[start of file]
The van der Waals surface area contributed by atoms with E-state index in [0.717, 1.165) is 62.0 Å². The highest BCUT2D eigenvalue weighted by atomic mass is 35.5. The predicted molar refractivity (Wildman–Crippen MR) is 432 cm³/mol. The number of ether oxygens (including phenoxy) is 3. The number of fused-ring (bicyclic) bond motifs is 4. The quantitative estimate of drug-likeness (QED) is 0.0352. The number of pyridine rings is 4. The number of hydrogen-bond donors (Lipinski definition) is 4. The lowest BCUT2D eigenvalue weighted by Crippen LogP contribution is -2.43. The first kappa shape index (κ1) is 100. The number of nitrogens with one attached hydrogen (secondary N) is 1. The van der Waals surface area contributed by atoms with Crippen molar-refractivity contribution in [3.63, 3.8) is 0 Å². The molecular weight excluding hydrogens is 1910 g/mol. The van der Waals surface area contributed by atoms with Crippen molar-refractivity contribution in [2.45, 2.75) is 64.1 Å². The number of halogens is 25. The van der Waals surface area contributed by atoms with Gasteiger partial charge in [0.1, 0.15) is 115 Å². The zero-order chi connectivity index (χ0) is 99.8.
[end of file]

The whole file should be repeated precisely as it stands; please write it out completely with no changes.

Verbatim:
The van der Waals surface area contributed by atoms with E-state index in [0.717, 1.165) is 62.0 Å². The highest BCUT2D eigenvalue weighted by atomic mass is 35.5. The predicted molar refractivity (Wildman–Crippen MR) is 432 cm³/mol. The number of ether oxygens (including phenoxy) is 3. The number of fused-ring (bicyclic) bond motifs is 4. The quantitative estimate of drug-likeness (QED) is 0.0352. The number of pyridine rings is 4. The number of hydrogen-bond donors (Lipinski definition) is 4. The lowest BCUT2D eigenvalue weighted by Crippen LogP contribution is -2.43. The first kappa shape index (κ1) is 100. The number of nitrogens with one attached hydrogen (secondary N) is 1. The van der Waals surface area contributed by atoms with Crippen molar-refractivity contribution in [3.63, 3.8) is 0 Å². The molecular weight excluding hydrogens is 1910 g/mol. The van der Waals surface area contributed by atoms with Crippen molar-refractivity contribution in [2.45, 2.75) is 64.1 Å². The number of halogens is 25. The van der Waals surface area contributed by atoms with Gasteiger partial charge in [0.1, 0.15) is 115 Å². The zero-order chi connectivity index (χ0) is 99.8.